What’s behind depressed cattle hide values?

Jon Condon, 29/01/2018

IT’S often said that the international cattle hides market is a good barometer of the state of the global economy.

When economic times are good, and businesses and individuals are feeling confident, hide and leather prices tend to follow suit. Consumer rewards, like leather car-seats, lounge suites, shoes and handbags grow in popularity.

But despite the booming economy now being experienced in the US, Japan and other parts of the developed world, it’s not being expressed in Australian or global cattle hide values at present.

In fact in the graph published below, it’s evident that cattle hides today are at or near record lows for the past two years. Australian hides of various types and qualities have declined by between 12 and 24 percent in value over the past 12 months, and even more over a two-year cycle. Best quality Victorian hides, marked in red in this graph, have slipped from $65 (FOB, ex-works) to $45 in the two years to December last year – a drop of more than 30pc.

Source: MLA. Click on image for a larger view.

Hides and other co-products contribute to the overall ‘salvage’ value an Australian beef processor realises when they buy a beast from a cattle producer. A lower hide price ultimately impacts on how much a processor can justify paying for a slaughter or feeder animal.

So what’s behind the current poor price levels for cattle hides?

One theory doing the rounds of the Australian beef industry is that prices may be related to buyer cartel activity.

Today, an estimated 75 to 85 percent of Australian cattle hides go to China, where they are cured, tanned and processed into leather.

A crackdown by Chinese authorities over environmental standards in the tannery industry has seen myriad small leather producing businesses closed down in recent years, replaced by a much smaller number of large players. That may have created an opportunity to establish price-fixing for hides, several Australian sources suggested to Beef Central.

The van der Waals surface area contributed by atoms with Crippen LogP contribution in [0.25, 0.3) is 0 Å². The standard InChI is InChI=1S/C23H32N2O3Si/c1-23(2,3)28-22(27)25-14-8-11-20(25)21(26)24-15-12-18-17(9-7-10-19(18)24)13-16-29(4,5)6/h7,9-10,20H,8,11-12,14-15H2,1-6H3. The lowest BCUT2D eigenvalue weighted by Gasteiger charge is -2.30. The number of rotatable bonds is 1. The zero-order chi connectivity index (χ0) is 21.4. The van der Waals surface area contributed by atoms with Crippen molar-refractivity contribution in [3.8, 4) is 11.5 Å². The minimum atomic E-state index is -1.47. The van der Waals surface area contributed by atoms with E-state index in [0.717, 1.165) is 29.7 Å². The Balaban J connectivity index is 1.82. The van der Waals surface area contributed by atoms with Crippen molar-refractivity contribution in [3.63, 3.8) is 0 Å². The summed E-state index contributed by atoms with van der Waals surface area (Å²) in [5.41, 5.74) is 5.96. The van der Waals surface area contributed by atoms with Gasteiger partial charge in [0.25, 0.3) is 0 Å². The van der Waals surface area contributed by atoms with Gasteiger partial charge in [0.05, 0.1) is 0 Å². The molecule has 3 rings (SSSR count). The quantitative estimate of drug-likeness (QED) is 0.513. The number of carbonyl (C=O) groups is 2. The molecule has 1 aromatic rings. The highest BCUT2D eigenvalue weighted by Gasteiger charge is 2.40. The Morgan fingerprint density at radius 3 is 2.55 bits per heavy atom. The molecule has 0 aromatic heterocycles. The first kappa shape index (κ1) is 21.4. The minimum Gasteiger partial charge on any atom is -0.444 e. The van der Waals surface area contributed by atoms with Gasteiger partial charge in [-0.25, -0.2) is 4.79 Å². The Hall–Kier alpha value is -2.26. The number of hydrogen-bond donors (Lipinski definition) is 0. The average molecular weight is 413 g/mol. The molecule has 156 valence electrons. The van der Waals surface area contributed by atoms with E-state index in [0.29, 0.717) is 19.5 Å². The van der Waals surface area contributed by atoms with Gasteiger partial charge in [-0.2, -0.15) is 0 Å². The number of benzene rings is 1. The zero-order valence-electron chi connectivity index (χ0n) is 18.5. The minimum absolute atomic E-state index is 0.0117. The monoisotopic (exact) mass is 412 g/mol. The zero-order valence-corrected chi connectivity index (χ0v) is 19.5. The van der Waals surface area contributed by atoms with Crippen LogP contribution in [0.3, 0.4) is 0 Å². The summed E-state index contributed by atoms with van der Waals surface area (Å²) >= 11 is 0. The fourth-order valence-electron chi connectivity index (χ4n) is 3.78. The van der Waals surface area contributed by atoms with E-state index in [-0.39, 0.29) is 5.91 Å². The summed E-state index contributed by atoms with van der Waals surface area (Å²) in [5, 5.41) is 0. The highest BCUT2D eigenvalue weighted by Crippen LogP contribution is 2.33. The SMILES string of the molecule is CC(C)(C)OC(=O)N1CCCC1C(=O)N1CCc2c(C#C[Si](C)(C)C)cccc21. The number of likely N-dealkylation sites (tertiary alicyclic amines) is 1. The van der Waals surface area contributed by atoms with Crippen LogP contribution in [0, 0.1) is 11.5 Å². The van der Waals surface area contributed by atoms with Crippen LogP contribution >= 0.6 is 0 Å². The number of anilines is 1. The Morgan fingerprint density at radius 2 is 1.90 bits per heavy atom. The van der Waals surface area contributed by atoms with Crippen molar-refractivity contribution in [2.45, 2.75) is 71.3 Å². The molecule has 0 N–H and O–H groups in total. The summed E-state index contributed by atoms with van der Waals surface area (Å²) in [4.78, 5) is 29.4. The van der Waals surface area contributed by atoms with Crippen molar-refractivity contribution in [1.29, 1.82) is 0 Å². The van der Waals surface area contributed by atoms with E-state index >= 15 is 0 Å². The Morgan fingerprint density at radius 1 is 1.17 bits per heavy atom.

While there is no clear evidence of such activity, hides price levels like those currently being seen have raised suspicions among Australian processors and hides traders over the past six months.

Another processing sector stakeholder suspected China did not yet control a large enough slice of the world hides market to exert such control. He suggested that alternatives to leather may be at least partly to blame for current poor hides prices.

“Five or so years ago, hides shot up in value, some worth close to $100,” one contact said.

“That prompted some customers in China to fast-track the development of synthetic leather, which now competes much more vigorously with real cow-hide leather. There may well be some buyer cartel activity happening also, but the strong progress of synthetic leather is definitely having an impact,” he said.

Plentiful supply of hides out of North and South America, where national herd size and slaughter numbers have grown rapidly in the past two years, may also partly explain current hides price levels. The high current value of the A$ was also offered as having a dampening effect on hides prices.